Review: JERRY SPRINGER: THE OPERA. Music by Richard Thomas. Book & Lyrics by Stewart Lee & Richard Thomas. Produced by Balagan Theatre and Seattle Theatre Group. Directed by Shawn Belyea. Musical Direction by Nathan Young. Choreography by Kathryn Van Meter. With Brendan Felker, Sean Nelson, Megan Chenovick, Evan Woltz, Jennifer Bromagen, Kevin Douglass, Rachel DeShon. Now through January 26, 2014 at The Moore Theatre.
British people created Balagan and Seattle Theatre Group’s current production of JERRY SPRINGER: THE OPERA and it shows. It’s a sniggering look/exposé at a tacky American pop culture phenomenon that wants to have its spotted dick and eat it, too. JS:TO wants us to gasp at the tacky horror show known as daytime trash tv talk show and how it exploits both subjects and the audience that tunes in to witness the depravities of trashy people fighting over relationships, paternity suits and trailer court community property. Yet, the material is as exploitative as the subject it struggles to parody. It’s shining proof it’s difficult to parody something that’s already a parody to start with. JS:TO isn’t that shocking; its first act is essentially a super sized version of an actual Springer show, with a bisexual love quadrangle and a diaper wearing poo poo fetishist at the heart of it. It’s also ironic that the British creators of JS:TO are mocking the tawdriness of America…considering the Brits invented Tabloid Journalism complete with cheeky nude birds on Page Six…
But, It’s the last act of SPRINGER that has enraged some religious groups with the character of Jerry Springer himself descending to Hell and presiding over a trial that features Jesus, God and Satan going at it because Satan “wants a apology!” from Jesus…for some lame reason. (No, it doesn’t really make much sense…) But, the problem with this material is that it’s always too self-aware of how “naughty” and “shocking” it’s supposed to be. Any mature adult who’s watched SNL sketches or South Park isn’t going to be seeing anything that new, naughty or even creative. Despite the fact JERRY SPRINGER: THE OPERA was both a commercial and critical success in the UK; it rather unbelievably won the prestigious Olivier for Best New Musical, this show isn’t that profound with its satire or that edgy with its statement. Frankly, it’s a subpar South Park episode.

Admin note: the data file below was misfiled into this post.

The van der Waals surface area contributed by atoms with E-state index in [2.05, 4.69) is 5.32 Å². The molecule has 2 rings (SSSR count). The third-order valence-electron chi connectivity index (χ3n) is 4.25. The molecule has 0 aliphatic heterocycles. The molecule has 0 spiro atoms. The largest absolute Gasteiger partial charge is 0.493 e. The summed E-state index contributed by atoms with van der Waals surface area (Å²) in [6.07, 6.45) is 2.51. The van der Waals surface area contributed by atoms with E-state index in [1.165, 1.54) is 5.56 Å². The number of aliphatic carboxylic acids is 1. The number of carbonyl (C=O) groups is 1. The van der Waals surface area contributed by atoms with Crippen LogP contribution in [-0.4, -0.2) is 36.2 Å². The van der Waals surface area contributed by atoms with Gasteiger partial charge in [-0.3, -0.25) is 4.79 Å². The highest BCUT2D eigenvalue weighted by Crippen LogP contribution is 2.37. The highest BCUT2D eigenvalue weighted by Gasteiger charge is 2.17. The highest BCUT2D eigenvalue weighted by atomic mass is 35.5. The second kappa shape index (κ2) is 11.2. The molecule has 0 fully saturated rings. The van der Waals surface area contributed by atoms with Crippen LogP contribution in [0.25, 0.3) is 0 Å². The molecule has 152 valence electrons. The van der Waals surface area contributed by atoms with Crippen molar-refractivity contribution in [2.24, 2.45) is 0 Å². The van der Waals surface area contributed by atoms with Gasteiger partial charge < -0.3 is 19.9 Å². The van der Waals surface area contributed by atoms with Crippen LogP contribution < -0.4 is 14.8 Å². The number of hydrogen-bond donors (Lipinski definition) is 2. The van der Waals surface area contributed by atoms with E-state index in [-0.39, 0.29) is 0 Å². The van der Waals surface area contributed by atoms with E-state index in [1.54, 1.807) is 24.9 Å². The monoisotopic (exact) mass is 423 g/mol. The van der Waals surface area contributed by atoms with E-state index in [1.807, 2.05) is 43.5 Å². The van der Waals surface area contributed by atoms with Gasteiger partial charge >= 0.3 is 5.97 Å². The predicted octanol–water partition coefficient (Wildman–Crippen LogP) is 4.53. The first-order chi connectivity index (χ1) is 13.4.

And, it’s also a show that crosses over into misogyny and homophobia on a consistent basis equating perversion with same-sex love. At times, this material can be witty but it can also be as exploitative and obnoxious as the original show it’s trying to spoof. If you’re very thin skinned about the use of “Bitches”, “Homos”, “Faggots”, “Chicks With Dicks” and “Dykes” in everyday language, this might not be the show for you. Also: if poo poo humor makes you lose your lunch, you probably need to stay away.
That being said, some of the music in JS:TO has its charms…it can be a clever spoof of the operatic form with some spot on lyrics and a challenging score. But, that score demands a talented cast who can sing. Fortunately, the principal women of Balagan’s production: Megan Chenovick (Peaches/Baby Jane); Jennifer Bromagen (Zandra/Mary); Rachel DeShon (Andrea/Archangel) and Lindsey Larson (Shawntel/Eve) have the vocal chops to tackle this challenging score and strong comedic skills to handle the jokes. They’re the primary acting asset of JS:TO.